State v. Fuentes

In this case, police officers were conducting a stakeout of a known drug house. They saw Marisa Fuentes park her car across the street from the apartment. She walked up to the apartment, entered, stayed for about five minutes, and returned to her car. She opened the trunk of her car and removed a small plastic bag. The bag contained something about the size of a small football. Then Fuentes reentered the apartment, stayed for about five minutes, and returned to her car with a bag that had noticeably less content than when she entered the apartment.

Based on what officers observed, police stopped Fuentes’ car on suspicion of narcotics activity. An officer advised Fuentes that he needed to talk with her. For safety reasons, the officer requested that Fuentes come to the police vehicle, which she did. The officer read Fuentes her Miranda rights. Fuentas waived those rights and admitted she delivered marijuana to Fenton’s apartment.

The State charged Fuentes with Delivery of Marijuana. Fuentes moved to suppress evidence uncovered from the investigative stop of her car, including her statement about delivering marijuana, arguing that the police lacked reasonable suspicion to justifythe Terry stop of her vehicle. The trial court concluded that officers had reasonable   suspicion to stop the vehicle and therefore denied the motion to suppress. Fuentes was subsequently convicted of delivery of marijuana at a stipulated facts trial. She appealed.

The WA Supreme Court decided the police had reasonable suspicion of criminal activity particularized to Fuentes before the stop occurred.

The officers in this case. They knew about past drug activity at Fenton’s apartment. Police made controlled buys from Fenton and conducted a search of the apartment 11 months before and found drugs. The officers also testified they had recent information from individuals arrested on drugrelated charges that Fenton was still dealing drugs. Additionally, officers observed shortstay foot traffic that morning (10 visits between 10 p.m. and midnight) that suggested ongoing drug transactions.

Additionally, officers could reasonably infer that Fuentes participated in the ongoing drug transactions: Fuentes entered the apartment briefly, then returned to her car. She then carried a plastic bag into the apartment, and she left with a bag that had noticeably less content. Her stay lasted approximately five minutes. From these observations, officers could form a reasonable suspicion that Fuentes made a delivery at the apartment.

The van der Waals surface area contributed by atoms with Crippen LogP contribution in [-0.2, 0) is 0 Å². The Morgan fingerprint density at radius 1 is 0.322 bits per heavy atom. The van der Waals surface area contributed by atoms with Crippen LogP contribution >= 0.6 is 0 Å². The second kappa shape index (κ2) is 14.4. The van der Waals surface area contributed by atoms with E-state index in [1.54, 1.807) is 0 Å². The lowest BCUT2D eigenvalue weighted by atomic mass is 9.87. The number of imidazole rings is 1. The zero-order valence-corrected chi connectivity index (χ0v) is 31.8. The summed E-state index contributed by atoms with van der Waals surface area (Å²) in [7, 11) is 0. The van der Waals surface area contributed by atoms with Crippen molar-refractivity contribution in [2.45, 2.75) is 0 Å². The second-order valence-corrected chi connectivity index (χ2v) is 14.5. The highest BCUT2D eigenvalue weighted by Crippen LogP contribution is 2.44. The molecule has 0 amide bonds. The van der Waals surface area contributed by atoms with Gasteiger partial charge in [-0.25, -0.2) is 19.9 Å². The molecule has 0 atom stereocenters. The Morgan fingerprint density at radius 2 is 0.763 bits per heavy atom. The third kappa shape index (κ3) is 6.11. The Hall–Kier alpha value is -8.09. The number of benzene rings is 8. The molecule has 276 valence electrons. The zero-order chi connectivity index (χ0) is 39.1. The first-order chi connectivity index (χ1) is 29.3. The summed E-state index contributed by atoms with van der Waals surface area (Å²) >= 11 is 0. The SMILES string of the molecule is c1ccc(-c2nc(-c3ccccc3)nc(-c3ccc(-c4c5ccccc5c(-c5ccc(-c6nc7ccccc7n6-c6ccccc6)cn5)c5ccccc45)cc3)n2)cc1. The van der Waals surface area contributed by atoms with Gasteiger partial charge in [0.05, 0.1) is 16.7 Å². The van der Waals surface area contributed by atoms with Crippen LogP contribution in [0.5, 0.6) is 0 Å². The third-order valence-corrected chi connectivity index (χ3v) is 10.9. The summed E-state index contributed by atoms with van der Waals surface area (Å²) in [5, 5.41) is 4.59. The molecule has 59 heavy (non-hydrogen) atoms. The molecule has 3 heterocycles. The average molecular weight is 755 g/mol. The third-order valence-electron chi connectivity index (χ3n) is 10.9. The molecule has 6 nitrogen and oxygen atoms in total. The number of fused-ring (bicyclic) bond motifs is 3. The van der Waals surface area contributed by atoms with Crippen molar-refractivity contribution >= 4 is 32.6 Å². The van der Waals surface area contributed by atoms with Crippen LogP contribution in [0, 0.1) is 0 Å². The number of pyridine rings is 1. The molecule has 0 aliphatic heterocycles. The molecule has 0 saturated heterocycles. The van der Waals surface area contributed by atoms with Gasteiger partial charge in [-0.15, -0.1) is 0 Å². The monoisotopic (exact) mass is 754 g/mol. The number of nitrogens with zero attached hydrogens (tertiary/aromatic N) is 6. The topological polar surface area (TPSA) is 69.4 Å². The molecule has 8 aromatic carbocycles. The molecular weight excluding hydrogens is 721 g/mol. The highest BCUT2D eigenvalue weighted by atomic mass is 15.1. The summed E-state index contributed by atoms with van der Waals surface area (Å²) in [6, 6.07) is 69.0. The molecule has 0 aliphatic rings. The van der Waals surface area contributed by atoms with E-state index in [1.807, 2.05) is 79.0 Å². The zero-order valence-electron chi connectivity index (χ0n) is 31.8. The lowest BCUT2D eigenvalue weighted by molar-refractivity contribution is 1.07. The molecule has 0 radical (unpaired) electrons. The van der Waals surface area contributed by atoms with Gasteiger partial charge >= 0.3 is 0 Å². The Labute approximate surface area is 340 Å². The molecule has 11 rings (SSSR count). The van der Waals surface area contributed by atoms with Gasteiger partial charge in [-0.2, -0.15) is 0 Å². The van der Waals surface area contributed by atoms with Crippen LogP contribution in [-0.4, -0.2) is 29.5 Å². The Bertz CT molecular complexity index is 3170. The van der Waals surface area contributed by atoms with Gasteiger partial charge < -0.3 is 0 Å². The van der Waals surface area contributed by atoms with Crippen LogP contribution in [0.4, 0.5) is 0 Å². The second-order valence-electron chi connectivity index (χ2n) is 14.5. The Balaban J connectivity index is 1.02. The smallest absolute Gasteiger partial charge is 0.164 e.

The WA Supremes affirmed the Court of Appeals in Fuentes because, under the totality of circumstances, the officers had individualized reasonable suspicion of criminal activity.

State v. Sandoz

In this case, around 11:30 p.m., Officer Chris Pryzgocld drove his patrol car past a six-unit apartment building in SeaTac. A high number of documented criminal incidents occurred in the area of this apartment building, including drug-related activity.

He saw a white vehicle parked illegally. The driver of the Jeep slumped down, as if to hide from the officer’s view, as the officer drove by. The officer parked his marked patrol car about 20 yards away. AFter waiting, he made contact with the slumped-over driver.

The officer observed Steven Sandoz leaving the apartment. The officer asked Sandoz what was going on. Sandoz replied that his friend gave him a ride to collect $20 from a friend. After more conversation, Sandoz admitted that he had a drug problem and said that he had a crack pipe in his pocket. Sandoz took out the pipe, and the officer arrested Sandoz for possession of drug paraphernalia. During a search incident to arrest, the officer felt something in Sandoz’s groin area. The officer read Sandoz his Miranda rights, and Sandoz admitted that he had two small envelopes of cocaine in his underwear.

Sandoz was arrested and charged with Possession of Cocaine. Although he tried suppressing the evidence at pretrial, the Judge denied the motion for the following reasons: (1) the officer knew the area had extremely high drug activity based on 911 calls and drug dealing investigations, (2) the officer knew that the apartment Sandoz exited belonged to Ms. Meadows, who had numerous drug-related convictions, including possession with intent to deliver, (3) the officer had express authority from the complex owner to trespass nonoccupants for “loitering” at the complex, (4) the Jeep did not belong to any of the tenants at the complex, (5) the driver of the Jeep slouched down when the officer drove past, (6) the driver and Sandoz had conflicting stories for why they were in the area, (7) Sandoz looked surprised when he saw the officer, and (8) Sandoz visibly shook and looked pale when the officer talked to him.